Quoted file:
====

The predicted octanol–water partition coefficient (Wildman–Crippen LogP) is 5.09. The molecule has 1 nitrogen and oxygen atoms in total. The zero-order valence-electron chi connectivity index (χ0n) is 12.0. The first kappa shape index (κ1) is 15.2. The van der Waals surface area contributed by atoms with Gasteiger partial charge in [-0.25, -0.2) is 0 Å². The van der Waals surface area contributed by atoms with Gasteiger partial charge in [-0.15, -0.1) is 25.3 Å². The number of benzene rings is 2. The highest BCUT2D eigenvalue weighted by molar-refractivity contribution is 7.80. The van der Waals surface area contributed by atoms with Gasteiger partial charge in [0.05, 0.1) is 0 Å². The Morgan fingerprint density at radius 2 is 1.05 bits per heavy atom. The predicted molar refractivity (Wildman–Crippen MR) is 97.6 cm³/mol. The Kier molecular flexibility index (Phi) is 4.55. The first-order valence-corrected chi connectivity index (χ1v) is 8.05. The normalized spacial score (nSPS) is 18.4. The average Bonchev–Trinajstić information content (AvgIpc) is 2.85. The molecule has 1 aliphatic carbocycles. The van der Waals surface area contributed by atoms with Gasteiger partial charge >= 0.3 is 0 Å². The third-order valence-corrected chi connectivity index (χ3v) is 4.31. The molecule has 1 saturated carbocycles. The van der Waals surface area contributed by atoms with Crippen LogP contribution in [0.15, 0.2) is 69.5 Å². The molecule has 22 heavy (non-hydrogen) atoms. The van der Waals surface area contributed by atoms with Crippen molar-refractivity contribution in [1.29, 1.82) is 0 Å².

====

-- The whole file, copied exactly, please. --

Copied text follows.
The predicted octanol–water partition coefficient (Wildman–Crippen LogP) is 5.09. The molecule has 1 nitrogen and oxygen atoms in total. The zero-order valence-electron chi connectivity index (χ0n) is 12.0. The first kappa shape index (κ1) is 15.2. The van der Waals surface area contributed by atoms with Gasteiger partial charge in [-0.25, -0.2) is 0 Å². The van der Waals surface area contributed by atoms with Gasteiger partial charge in [-0.15, -0.1) is 25.3 Å². The number of benzene rings is 2. The highest BCUT2D eigenvalue weighted by molar-refractivity contribution is 7.80. The van der Waals surface area contributed by atoms with Gasteiger partial charge in [0.05, 0.1) is 0 Å². The Morgan fingerprint density at radius 2 is 1.05 bits per heavy atom. The predicted molar refractivity (Wildman–Crippen MR) is 97.6 cm³/mol. The Kier molecular flexibility index (Phi) is 4.55. The first-order valence-corrected chi connectivity index (χ1v) is 8.05. The normalized spacial score (nSPS) is 18.4. The average Bonchev–Trinajstić information content (AvgIpc) is 2.85. The molecule has 1 aliphatic carbocycles. The van der Waals surface area contributed by atoms with Gasteiger partial charge >= 0.3 is 0 Å². The third-order valence-corrected chi connectivity index (χ3v) is 4.31. The molecule has 1 saturated carbocycles. The van der Waals surface area contributed by atoms with Crippen LogP contribution in [0.15, 0.2) is 69.5 Å². The molecule has 22 heavy (non-hydrogen) atoms. The van der Waals surface area contributed by atoms with Crippen molar-refractivity contribution in [1.29, 1.82) is 0 Å².